one of their Off site Contract Instructors.
Her most recent workshop called Making Her Dress, was a collaboration with Indicity was
showcased as a Documentary with Telus Storyhive titled My Blood Memory is Couture.
Teresa is passionate about the Indigenous Youth Opportunities Program and working with Indigenous youth.
Daryl Kootenay is a Traditional singer, dancer, artist, speaker, youth leader. Daryl is a father to his 5-year old daughter from the Stoney Nakoda Nation of Treaty 7 in southern Alberta and a member of the Dine (Navajo) Nation in New Mexico from his father’s heritage.
After graduating high school Daryl travelled globally to volunteer his time in countries such as Peru, Nicaragua and Africa working with Canada World Youth first as a participant, then an intern and then employee. He has been a part of CWYs Provisional Aboriginal Youth Committee where he participated in the “Aboriginal Youth and Confederation: Learning from the past, building for the future conference” in 2014, an event cohosted by CWY and the Mi’kmaq Confederacy of Prince Edward Island, as part of the PEI 2014 Charlottetown Conference sesquicentennial celebration. He was also a delegate for his nation and CWY at the World Conference of Indigenous Peoples, The Permanent Forum on Indigenous Rights, at the United Nations Headquarters in New York City (Sept 2014).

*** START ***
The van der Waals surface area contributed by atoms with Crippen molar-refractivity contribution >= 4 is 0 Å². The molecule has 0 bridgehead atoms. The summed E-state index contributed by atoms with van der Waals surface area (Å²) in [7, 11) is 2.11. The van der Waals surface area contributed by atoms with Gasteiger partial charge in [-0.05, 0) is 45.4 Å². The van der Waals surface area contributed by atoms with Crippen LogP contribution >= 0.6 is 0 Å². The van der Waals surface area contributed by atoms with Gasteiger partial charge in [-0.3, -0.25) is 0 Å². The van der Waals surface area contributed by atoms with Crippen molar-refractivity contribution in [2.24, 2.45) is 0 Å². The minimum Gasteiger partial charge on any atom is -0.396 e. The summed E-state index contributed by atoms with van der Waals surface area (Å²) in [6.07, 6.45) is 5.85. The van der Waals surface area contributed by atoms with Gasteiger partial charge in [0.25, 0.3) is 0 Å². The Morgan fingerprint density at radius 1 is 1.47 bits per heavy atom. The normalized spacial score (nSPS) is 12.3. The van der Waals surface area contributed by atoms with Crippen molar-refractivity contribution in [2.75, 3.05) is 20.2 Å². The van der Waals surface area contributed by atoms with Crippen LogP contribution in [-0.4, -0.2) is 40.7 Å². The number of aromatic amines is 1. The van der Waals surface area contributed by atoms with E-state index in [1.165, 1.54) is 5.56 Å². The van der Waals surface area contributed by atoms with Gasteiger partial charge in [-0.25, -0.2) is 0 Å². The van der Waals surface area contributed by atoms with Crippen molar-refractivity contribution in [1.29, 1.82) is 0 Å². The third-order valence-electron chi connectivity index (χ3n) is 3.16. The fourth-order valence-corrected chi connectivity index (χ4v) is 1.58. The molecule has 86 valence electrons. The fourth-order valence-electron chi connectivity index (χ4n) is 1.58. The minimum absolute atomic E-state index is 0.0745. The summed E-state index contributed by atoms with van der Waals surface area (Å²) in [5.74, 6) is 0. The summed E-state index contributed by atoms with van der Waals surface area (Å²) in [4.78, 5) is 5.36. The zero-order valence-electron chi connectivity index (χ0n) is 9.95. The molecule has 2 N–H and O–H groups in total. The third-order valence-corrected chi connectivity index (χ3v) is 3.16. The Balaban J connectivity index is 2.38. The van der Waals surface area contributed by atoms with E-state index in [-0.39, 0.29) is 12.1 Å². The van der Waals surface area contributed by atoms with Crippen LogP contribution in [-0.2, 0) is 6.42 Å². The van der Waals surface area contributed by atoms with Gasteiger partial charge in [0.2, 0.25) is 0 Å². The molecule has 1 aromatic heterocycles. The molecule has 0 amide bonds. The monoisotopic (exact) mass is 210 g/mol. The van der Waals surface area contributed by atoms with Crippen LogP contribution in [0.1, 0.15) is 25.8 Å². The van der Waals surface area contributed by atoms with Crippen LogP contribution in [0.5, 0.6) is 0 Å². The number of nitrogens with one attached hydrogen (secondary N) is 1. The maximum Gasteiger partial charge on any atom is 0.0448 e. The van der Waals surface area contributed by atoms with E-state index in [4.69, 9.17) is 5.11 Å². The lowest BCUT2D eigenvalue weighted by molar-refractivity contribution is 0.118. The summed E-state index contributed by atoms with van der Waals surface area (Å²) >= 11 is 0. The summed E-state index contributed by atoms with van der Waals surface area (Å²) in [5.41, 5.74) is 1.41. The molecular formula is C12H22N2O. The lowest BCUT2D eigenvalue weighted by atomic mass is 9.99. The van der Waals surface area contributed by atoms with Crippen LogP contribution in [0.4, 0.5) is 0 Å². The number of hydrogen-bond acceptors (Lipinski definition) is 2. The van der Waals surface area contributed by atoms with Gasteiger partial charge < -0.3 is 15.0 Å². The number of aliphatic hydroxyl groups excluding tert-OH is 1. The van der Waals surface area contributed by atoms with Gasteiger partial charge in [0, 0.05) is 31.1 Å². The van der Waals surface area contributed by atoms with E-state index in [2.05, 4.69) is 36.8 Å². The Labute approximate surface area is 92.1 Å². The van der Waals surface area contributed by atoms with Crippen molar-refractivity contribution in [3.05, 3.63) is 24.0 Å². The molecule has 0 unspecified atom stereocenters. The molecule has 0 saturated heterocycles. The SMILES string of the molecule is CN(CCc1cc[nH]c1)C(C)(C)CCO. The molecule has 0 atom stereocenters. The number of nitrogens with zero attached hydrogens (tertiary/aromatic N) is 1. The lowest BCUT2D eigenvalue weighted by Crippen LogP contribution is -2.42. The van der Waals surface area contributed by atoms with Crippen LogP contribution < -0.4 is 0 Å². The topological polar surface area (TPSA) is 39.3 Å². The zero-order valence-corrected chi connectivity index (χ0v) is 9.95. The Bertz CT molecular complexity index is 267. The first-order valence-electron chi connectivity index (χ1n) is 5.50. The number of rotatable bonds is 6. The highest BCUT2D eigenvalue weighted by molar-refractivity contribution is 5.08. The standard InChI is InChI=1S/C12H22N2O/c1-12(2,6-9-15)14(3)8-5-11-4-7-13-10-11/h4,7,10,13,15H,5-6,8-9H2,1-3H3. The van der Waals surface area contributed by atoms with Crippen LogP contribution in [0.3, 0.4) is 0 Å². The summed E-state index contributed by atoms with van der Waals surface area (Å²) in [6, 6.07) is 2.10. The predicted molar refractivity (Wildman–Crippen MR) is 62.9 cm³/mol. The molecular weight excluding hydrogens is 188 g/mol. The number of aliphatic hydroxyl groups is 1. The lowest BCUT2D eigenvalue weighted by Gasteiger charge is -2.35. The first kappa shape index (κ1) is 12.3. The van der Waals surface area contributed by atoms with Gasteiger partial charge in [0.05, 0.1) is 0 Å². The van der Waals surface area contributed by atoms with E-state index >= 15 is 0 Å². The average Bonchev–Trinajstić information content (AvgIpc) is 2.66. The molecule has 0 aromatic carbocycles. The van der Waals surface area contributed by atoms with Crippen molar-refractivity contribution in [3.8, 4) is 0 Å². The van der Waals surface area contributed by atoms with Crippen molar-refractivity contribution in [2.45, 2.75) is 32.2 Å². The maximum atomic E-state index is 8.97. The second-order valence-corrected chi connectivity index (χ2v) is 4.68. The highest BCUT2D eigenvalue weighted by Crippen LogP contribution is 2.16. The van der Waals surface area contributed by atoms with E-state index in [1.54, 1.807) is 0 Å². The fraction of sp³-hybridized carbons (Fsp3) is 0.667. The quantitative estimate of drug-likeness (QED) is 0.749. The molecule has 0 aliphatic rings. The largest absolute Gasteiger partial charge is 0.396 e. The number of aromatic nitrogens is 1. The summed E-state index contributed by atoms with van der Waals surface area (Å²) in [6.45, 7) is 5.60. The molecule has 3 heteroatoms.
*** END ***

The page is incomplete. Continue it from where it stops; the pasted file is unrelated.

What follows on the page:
Daryl has actively volunteered in his community of Morley, Alberta in a variety of roles. This includes being a group leader for the Project Nakoda Outdoor Wilderness Experience (NOWE) and co-founding the Stoney Nakoda Youth Council in 2014 which has travelled to a number of significant United Nations and North American Youth events. He has the tremendous honor of being awarded the Governor General’s “Sovereignty’s Medal for Volunteers” in June 2017 for his work.
With a keen interest and passion for community development issues affecting the North, Carolina was previously an Executive Board Director of True North Aid. The Indigenous Youth Opportunities Program (IYOP) will be a priority program for the organization that creates pathways to business enterprise and skills development for Indigenous Youth throughout Canada. Carolina is excited and honoured to lead IYOP with a team of talented Indigenous Youth leaders- Daryl and Toshia; and guided by our Knowledge Keeper Teresa Snow.
With over 20 years in technical project management in the international health & agribusiness development sector- she is excited to be serving communities closer to home. Currently, as President of Indigenous Innovations Shelter Corporation, she is delighted to work with cross-functional teams- from Federal, Provincial, First Nations governments to private civil and construction firms- to build homes and co-create neighbourhoods with First Nations communities that residents will thrive and enjoy. While always leading projects with heart, Carolina practices evidence-based and data derived decision making and shares a strong tenacity for solutions. Thank you !